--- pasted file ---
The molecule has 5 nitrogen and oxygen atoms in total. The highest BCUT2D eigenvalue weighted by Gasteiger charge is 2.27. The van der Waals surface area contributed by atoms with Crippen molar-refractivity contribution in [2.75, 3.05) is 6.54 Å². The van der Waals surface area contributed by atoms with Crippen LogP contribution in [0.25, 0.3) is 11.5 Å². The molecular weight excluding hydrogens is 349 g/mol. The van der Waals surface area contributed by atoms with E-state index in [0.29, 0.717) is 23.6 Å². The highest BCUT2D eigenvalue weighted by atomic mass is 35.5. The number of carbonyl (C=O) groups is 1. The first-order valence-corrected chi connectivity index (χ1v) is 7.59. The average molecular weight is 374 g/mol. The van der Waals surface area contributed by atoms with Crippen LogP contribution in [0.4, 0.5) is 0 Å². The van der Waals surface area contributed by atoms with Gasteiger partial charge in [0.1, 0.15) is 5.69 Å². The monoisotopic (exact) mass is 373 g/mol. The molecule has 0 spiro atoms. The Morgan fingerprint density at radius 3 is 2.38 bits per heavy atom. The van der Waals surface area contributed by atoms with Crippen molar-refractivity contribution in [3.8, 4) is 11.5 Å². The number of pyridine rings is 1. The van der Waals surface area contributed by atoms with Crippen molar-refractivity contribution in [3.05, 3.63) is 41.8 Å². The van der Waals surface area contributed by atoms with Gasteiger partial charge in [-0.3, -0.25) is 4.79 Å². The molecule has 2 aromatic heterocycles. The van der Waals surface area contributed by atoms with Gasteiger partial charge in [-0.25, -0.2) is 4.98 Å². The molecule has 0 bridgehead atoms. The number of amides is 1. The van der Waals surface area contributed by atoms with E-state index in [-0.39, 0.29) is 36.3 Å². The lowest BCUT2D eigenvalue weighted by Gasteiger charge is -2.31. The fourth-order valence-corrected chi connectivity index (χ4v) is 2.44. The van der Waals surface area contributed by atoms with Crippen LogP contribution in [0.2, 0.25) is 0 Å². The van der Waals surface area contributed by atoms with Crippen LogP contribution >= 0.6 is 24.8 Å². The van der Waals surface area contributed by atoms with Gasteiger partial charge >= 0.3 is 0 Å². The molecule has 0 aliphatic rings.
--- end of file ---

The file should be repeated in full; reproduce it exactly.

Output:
The molecule has 5 nitrogen and oxygen atoms in total. The highest BCUT2D eigenvalue weighted by Gasteiger charge is 2.27. The van der Waals surface area contributed by atoms with Crippen molar-refractivity contribution in [2.75, 3.05) is 6.54 Å². The van der Waals surface area contributed by atoms with Crippen LogP contribution in [0.25, 0.3) is 11.5 Å². The molecular weight excluding hydrogens is 349 g/mol. The van der Waals surface area contributed by atoms with E-state index in [0.29, 0.717) is 23.6 Å². The highest BCUT2D eigenvalue weighted by atomic mass is 35.5. The number of carbonyl (C=O) groups is 1. The first-order valence-corrected chi connectivity index (χ1v) is 7.59. The average molecular weight is 374 g/mol. The van der Waals surface area contributed by atoms with Crippen LogP contribution in [0.4, 0.5) is 0 Å². The van der Waals surface area contributed by atoms with Gasteiger partial charge in [0.1, 0.15) is 5.69 Å². The monoisotopic (exact) mass is 373 g/mol. The molecule has 0 spiro atoms. The Morgan fingerprint density at radius 3 is 2.38 bits per heavy atom. The van der Waals surface area contributed by atoms with Crippen molar-refractivity contribution in [3.8, 4) is 11.5 Å². The number of pyridine rings is 1. The van der Waals surface area contributed by atoms with Crippen molar-refractivity contribution in [3.05, 3.63) is 41.8 Å². The van der Waals surface area contributed by atoms with Gasteiger partial charge in [-0.3, -0.25) is 4.79 Å². The molecule has 2 aromatic heterocycles. The van der Waals surface area contributed by atoms with Gasteiger partial charge in [-0.25, -0.2) is 4.98 Å². The molecule has 0 bridgehead atoms. The number of amides is 1. The van der Waals surface area contributed by atoms with E-state index in [-0.39, 0.29) is 36.3 Å². The lowest BCUT2D eigenvalue weighted by Gasteiger charge is -2.31. The fourth-order valence-corrected chi connectivity index (χ4v) is 2.44. The van der Waals surface area contributed by atoms with Crippen LogP contribution in [0.2, 0.25) is 0 Å². The van der Waals surface area contributed by atoms with Crippen LogP contribution >= 0.6 is 24.8 Å². The van der Waals surface area contributed by atoms with Gasteiger partial charge >= 0.3 is 0 Å². The molecule has 0 aliphatic rings.